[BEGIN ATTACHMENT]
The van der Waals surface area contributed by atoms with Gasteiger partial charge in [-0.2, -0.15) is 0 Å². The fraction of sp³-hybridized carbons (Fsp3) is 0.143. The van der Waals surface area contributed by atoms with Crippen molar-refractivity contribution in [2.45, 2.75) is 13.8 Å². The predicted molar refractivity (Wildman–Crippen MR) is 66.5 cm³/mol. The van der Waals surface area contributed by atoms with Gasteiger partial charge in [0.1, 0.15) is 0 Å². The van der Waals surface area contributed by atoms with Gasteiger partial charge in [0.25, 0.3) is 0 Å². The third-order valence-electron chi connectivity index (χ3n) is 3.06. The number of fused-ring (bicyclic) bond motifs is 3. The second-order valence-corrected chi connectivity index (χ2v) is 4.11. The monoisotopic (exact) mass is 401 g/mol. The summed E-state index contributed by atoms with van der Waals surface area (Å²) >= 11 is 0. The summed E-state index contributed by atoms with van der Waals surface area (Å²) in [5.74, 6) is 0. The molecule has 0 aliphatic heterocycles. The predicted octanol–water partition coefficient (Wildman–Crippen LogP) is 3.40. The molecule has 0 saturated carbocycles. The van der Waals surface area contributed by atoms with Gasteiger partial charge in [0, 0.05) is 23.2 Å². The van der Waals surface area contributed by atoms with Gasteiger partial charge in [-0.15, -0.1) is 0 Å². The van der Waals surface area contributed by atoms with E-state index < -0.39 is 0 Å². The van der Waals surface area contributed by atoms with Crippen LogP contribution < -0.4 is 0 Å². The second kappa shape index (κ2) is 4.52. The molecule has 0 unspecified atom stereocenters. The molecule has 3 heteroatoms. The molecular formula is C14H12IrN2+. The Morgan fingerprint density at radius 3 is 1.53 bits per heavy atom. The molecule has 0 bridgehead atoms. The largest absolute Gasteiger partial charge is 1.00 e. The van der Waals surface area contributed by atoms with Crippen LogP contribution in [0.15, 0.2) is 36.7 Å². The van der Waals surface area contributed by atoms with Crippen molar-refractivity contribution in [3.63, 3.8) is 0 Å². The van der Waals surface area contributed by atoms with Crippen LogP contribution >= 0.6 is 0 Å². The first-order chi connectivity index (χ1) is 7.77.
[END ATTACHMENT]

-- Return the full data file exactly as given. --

The van der Waals surface area contributed by atoms with Gasteiger partial charge in [-0.2, -0.15) is 0 Å². The fraction of sp³-hybridized carbons (Fsp3) is 0.143. The van der Waals surface area contributed by atoms with Crippen molar-refractivity contribution in [2.45, 2.75) is 13.8 Å². The predicted molar refractivity (Wildman–Crippen MR) is 66.5 cm³/mol. The van der Waals surface area contributed by atoms with Gasteiger partial charge in [0.1, 0.15) is 0 Å². The van der Waals surface area contributed by atoms with Gasteiger partial charge in [0.25, 0.3) is 0 Å². The third-order valence-electron chi connectivity index (χ3n) is 3.06. The number of fused-ring (bicyclic) bond motifs is 3. The second-order valence-corrected chi connectivity index (χ2v) is 4.11. The monoisotopic (exact) mass is 401 g/mol. The summed E-state index contributed by atoms with van der Waals surface area (Å²) >= 11 is 0. The summed E-state index contributed by atoms with van der Waals surface area (Å²) in [5.74, 6) is 0. The molecule has 0 aliphatic heterocycles. The predicted octanol–water partition coefficient (Wildman–Crippen LogP) is 3.40. The molecule has 0 saturated carbocycles. The van der Waals surface area contributed by atoms with Gasteiger partial charge in [0, 0.05) is 23.2 Å². The van der Waals surface area contributed by atoms with Gasteiger partial charge in [-0.15, -0.1) is 0 Å². The van der Waals surface area contributed by atoms with E-state index < -0.39 is 0 Å². The van der Waals surface area contributed by atoms with Crippen LogP contribution < -0.4 is 0 Å². The second kappa shape index (κ2) is 4.52. The molecule has 0 unspecified atom stereocenters. The molecule has 3 heteroatoms. The molecular formula is C14H12IrN2+. The Morgan fingerprint density at radius 3 is 1.53 bits per heavy atom. The molecule has 0 bridgehead atoms. The largest absolute Gasteiger partial charge is 1.00 e. The van der Waals surface area contributed by atoms with Crippen LogP contribution in [0.15, 0.2) is 36.7 Å². The van der Waals surface area contributed by atoms with Crippen molar-refractivity contribution in [3.63, 3.8) is 0 Å². The van der Waals surface area contributed by atoms with Crippen LogP contribution >= 0.6 is 0 Å². The first-order chi connectivity index (χ1) is 7.77.